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Title:Kinetic optimization of titanium silicide chemical vapor deposition
Author(s):Southwell, Robert Peter
Doctoral Committee Chair(s):Seebauer, Edmund G.
Department / Program:Chemical and Biomolecular Engineering
Discipline:Chemical Engineering
Degree Granting Institution:University of Illinois at Urbana-Champaign
Subject(s):Engineering, Chemical
Engineering, Electronics and Electrical
Abstract:Titanium disilicide (TiSi$\sb 2$) has found widespread application as a material for transistor gate/source/drain contacts. Considerable interest has arisen in fabrication by chemical vapor deposition (CVD) because of scalability problems with the salicide process (a Ti-Si solid-phase reaction) that currently defines the state-of-the-art. Furthermore, the possibility of selective CVD on Si vs SiO$\sb 2$ offers the potential to eliminate masking and etching steps that are currently required for the salicide process. Numerous studies of thermal TiSi$\sb 2$ have been performed, but the results have been hampered by one or more of the following problems: excessive substrate consumption, high nucleation and growth temperatures, or selectivity loss.
In order to efficiently optimize TiSi$\sb 2$ CVD for industrial applications, a quantitative kinetic understanding of this process is required. Due to the complicated, non-linear behavior of the CVD process, trial-and-error optimization, utilized by other researchers, has proved to be extremely difficult. Therefore, a novel approach has been developed to study such a complicated system. This approach involves intensive experimental studies of both the deposition process itself, and the elementary surface reactions that control the reaction. This combined approach forms the foundation for a quantitative, predictive kinetic model necessary for process optimization. The roots of this methodology are quantitative kinetics obtained in parallel with ultrahigh vacuum (UHV) experiments and actual CVD experiments.
In UHV, techniques such as temperature-programmed desorption (TPD) are utilized to obtain quantitative kinetics for the elementary reaction steps (source gas adsorption and product desorption) that control the CVD process. Furthermore, advances in the existing TPD technology were required to obtain the necessary kinetics for a predictive model. For example, a new technique, differential-conversion TPD (DCTPD), is developed to yield the desorption kinetics for HCl which cannot be observed with conventional TPD.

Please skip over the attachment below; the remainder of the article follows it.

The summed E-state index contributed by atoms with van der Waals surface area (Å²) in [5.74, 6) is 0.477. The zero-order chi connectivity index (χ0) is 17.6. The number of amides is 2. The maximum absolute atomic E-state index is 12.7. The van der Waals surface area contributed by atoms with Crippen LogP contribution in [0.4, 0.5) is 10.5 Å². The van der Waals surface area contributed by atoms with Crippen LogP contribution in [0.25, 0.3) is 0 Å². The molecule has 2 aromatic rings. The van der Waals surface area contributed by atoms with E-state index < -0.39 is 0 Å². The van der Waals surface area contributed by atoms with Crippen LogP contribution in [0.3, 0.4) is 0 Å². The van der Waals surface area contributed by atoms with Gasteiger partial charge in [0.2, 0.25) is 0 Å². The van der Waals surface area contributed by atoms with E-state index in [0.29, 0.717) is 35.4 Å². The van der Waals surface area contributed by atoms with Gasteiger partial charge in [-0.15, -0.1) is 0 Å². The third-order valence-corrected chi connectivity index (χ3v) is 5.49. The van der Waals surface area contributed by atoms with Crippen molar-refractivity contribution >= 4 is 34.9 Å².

To complement the reaction kinetics obtained in UHV, experiments involving the deposition of TiSi$\sb 2$ films are performed in a CVD chamber. These experiments provide confirmation of the important gas-phase reaction products observed with TPD experiments. Most importantly, reaction kinetics are measured for comparison with those calculated with the predictive model. Agreement provides confidence in these predictions and the ability of the model to optimize the process. Both steady-state and transient kinetics can be measured with the CVD apparatus. In short, with the use of a microbalance and a line-of-sight mass spectrometer, in-situ measurements of the rates of deposition, substrate consumption, and product desorption can be measured quantitatively. This information, not obtainable until this work, is necessary for accurate comparison with model predictions and to gain a full understanding of the deposition process, especially where transient behavior is observed.
A predictive model has been developed and found to be accurate using the experimental studies described above, and has been utilized to develop a new, industrially applicable TiSi$\sb 2$ CVD process.
Issue Date:1996
Rights Information:Copyright 1996 Southwell, Robert Peter
Date Available in IDEALS:2011-05-07
Identifier in Online Catalog:AAI9712442
OCLC Identifier:(UMI)AAI9712442

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